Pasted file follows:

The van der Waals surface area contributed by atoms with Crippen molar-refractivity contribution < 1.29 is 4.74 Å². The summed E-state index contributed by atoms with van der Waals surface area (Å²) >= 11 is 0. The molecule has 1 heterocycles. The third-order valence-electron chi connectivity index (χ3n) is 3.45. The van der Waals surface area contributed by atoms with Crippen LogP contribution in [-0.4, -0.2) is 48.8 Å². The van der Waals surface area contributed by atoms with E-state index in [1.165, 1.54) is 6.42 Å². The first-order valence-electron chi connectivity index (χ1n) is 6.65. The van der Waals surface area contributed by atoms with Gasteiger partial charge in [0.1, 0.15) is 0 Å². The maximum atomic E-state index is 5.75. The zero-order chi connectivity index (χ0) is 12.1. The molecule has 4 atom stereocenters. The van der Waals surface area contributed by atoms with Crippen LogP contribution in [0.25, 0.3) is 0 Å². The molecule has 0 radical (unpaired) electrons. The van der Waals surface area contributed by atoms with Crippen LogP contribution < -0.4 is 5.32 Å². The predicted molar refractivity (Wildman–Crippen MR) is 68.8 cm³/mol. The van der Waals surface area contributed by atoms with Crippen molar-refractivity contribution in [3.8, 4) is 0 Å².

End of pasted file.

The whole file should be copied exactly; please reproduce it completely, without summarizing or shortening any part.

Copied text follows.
The van der Waals surface area contributed by atoms with Crippen molar-refractivity contribution < 1.29 is 4.74 Å². The summed E-state index contributed by atoms with van der Waals surface area (Å²) >= 11 is 0. The molecule has 1 heterocycles. The third-order valence-electron chi connectivity index (χ3n) is 3.45. The van der Waals surface area contributed by atoms with Crippen LogP contribution in [-0.4, -0.2) is 48.8 Å². The van der Waals surface area contributed by atoms with E-state index in [1.165, 1.54) is 6.42 Å². The first-order valence-electron chi connectivity index (χ1n) is 6.65. The van der Waals surface area contributed by atoms with Gasteiger partial charge in [0.1, 0.15) is 0 Å². The maximum atomic E-state index is 5.75. The zero-order chi connectivity index (χ0) is 12.1. The molecule has 4 atom stereocenters. The van der Waals surface area contributed by atoms with Crippen LogP contribution in [0.25, 0.3) is 0 Å². The molecule has 0 radical (unpaired) electrons. The van der Waals surface area contributed by atoms with Crippen LogP contribution < -0.4 is 5.32 Å². The predicted molar refractivity (Wildman–Crippen MR) is 68.8 cm³/mol. The van der Waals surface area contributed by atoms with Crippen molar-refractivity contribution in [3.8, 4) is 0 Å².